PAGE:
by Sam Shafer
Are rice paddies and duck operations a match made in heaven? In a recent Poultry Science® study, researchers with Yangzhou University investigated the effects of integrating ducks into a rice farming system on duck carcass traits, meat quality, amino acid, and fatty acid composition.
The team found that a rice-duck (RD) farming system improved the carcass traits, intramuscular fat, essential amino acids, and polyunsaturated fatty acids profiles of the ducks.
“These findings suggest that the RD system is an effective strategy to improve the welfare and meat quality of ducks,” write Hua et al.
Paddies are flooded fields of arable land, used around the world for growing crops such as rice and taro. Waterfowl that make rice paddies home provide the benefits of eating pests weeds while adding nutrients to the water through their waste.
Because rice paddies are already suitable habitats for waterfowl, RD operations represent a promising avenue for raising ducks in an environment that is seen as conducive to natural duck behaviors. According to the study authors, organic poultry raised in RD operations is increasing in high demand in many Asian countries, including China, Japan, South Korea, and Vietnam.
Previous research had linked RD systems with better rice yields and improved duck growth rates. Yet few researchers had looked at the effect of RD operations on duck carcass quality.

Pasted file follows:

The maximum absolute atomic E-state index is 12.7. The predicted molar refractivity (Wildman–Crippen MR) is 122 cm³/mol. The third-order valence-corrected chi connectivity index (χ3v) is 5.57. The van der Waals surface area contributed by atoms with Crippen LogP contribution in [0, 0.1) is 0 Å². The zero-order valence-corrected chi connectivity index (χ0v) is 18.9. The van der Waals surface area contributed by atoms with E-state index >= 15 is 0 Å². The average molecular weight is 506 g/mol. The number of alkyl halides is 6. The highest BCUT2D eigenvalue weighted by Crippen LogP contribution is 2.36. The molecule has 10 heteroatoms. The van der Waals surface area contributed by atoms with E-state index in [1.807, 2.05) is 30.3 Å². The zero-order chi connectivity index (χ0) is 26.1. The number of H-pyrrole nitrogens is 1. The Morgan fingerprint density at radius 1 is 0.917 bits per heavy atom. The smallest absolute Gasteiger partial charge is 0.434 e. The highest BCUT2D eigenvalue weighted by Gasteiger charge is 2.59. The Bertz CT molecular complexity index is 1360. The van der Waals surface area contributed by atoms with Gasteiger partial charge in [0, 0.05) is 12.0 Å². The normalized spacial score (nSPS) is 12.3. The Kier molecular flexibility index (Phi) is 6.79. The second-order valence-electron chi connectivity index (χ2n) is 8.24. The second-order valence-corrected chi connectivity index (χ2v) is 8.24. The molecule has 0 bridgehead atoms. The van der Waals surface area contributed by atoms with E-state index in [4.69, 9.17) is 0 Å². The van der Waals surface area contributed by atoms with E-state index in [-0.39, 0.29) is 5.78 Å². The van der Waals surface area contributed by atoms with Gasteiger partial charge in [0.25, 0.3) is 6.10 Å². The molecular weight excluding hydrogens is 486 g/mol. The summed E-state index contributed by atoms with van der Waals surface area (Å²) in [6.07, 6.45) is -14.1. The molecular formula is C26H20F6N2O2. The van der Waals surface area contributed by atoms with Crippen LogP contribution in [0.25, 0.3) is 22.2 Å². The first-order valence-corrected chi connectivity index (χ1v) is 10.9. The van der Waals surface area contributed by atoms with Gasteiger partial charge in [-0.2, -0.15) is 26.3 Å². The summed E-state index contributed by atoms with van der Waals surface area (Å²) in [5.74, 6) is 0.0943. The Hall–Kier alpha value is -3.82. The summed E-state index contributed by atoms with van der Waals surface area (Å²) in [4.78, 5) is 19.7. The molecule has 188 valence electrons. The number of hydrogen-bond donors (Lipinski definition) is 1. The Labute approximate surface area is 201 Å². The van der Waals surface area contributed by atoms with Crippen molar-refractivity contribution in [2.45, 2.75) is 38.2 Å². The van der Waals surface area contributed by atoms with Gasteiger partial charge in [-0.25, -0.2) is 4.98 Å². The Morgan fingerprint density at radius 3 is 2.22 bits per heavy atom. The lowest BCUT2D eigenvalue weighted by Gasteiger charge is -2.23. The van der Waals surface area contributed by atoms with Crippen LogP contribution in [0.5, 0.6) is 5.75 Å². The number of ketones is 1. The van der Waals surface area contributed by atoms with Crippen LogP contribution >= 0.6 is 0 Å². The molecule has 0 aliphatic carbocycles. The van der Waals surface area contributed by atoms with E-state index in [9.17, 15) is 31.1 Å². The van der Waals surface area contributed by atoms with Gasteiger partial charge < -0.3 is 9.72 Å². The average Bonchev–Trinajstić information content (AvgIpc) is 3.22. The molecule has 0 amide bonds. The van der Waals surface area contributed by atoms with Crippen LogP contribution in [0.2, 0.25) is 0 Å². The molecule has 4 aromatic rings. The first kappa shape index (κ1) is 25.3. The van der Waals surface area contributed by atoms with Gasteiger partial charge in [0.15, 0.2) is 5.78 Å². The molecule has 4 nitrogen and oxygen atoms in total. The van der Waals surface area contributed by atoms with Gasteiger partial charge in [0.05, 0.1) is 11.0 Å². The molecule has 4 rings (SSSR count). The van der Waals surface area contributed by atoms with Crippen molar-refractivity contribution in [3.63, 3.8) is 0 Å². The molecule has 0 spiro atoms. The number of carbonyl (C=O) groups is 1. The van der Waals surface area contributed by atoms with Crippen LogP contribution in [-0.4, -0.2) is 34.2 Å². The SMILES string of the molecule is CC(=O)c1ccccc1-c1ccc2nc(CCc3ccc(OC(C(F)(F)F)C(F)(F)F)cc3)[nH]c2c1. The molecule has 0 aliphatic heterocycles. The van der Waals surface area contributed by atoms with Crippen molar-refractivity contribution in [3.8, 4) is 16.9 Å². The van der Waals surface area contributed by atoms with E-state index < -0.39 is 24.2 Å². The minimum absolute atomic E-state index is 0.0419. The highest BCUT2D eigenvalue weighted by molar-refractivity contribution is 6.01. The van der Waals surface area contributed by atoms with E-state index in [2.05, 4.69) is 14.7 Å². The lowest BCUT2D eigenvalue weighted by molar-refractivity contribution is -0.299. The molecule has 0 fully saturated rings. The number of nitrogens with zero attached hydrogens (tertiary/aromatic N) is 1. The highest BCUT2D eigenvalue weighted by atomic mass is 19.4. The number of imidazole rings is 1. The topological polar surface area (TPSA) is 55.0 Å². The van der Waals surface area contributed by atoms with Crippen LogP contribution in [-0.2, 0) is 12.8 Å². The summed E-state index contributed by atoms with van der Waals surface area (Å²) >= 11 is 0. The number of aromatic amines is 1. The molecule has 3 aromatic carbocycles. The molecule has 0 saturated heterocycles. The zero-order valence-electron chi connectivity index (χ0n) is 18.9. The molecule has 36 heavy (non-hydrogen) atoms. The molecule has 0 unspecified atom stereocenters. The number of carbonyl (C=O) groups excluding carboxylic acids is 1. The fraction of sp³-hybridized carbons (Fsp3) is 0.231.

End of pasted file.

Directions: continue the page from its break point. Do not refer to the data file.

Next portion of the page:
For the new study, the researchers compared RD operations to floor pen rearing operations (FPR). The researchers began with 180 fertile Jinding duck eggs and divided them into three replicates per treatment. The ducklings were hatched in the same environment and then the RD group were released into the paddies at a density of 18 ducklings per 666.67 m2. All ducklings were reared with the same diet.
Once the ducks reached 84 days old, the researchers analyzed the carcass characteristics of six males and six females per treatment. The researchers found that the ducks from the RD treatments had significantly higher live weight, carcass weight, carcass yield, eviscerated yield, and thigh muscle rate compared with those reared in the FPR system.
Although the moisture and protein content of the breast and thigh muscles of ducks reared in the RD system was significantly lower than ducks in the FPR system, the new study shows that the ducks reared in the RD system had significantly higher intramuscular fat content.
Rearing system also made a difference in fatty acid composition. The researchers found that the breast muscle of ducks reared in the RD system had significantly higher saturated fatty acid, monounsaturated fatty acid, and polyunsaturated fatty acid content than ducks reared in the FPR system.
“These results indicated that the RD system could improve meat quality, including nutritional value and flavor,” write Hua et al.
The researchers say the variety of plants and insect life in paddy fields is likely part of the reason for the duck carcass improvements.
What does this study mean for producers?
- There is increasing demand for duck meat that can be marketed as organic and linked to higher animal welfare.
- Rice-duck operations may meet this demand. The ducks are seen as being able to practice more natural behaviors and they have more space to move around than in floor pen rearing systems.
- The new study shows that rice-duck systems lead to better duck carcass qualities, including higher carcass weight and carcass yield.
The full paper, titled “Effects of integrated rice-duck farming system on duck carcass traits, meat quality, amino acid, and fatty acid composition,” can be found in Poultry Science® and online here.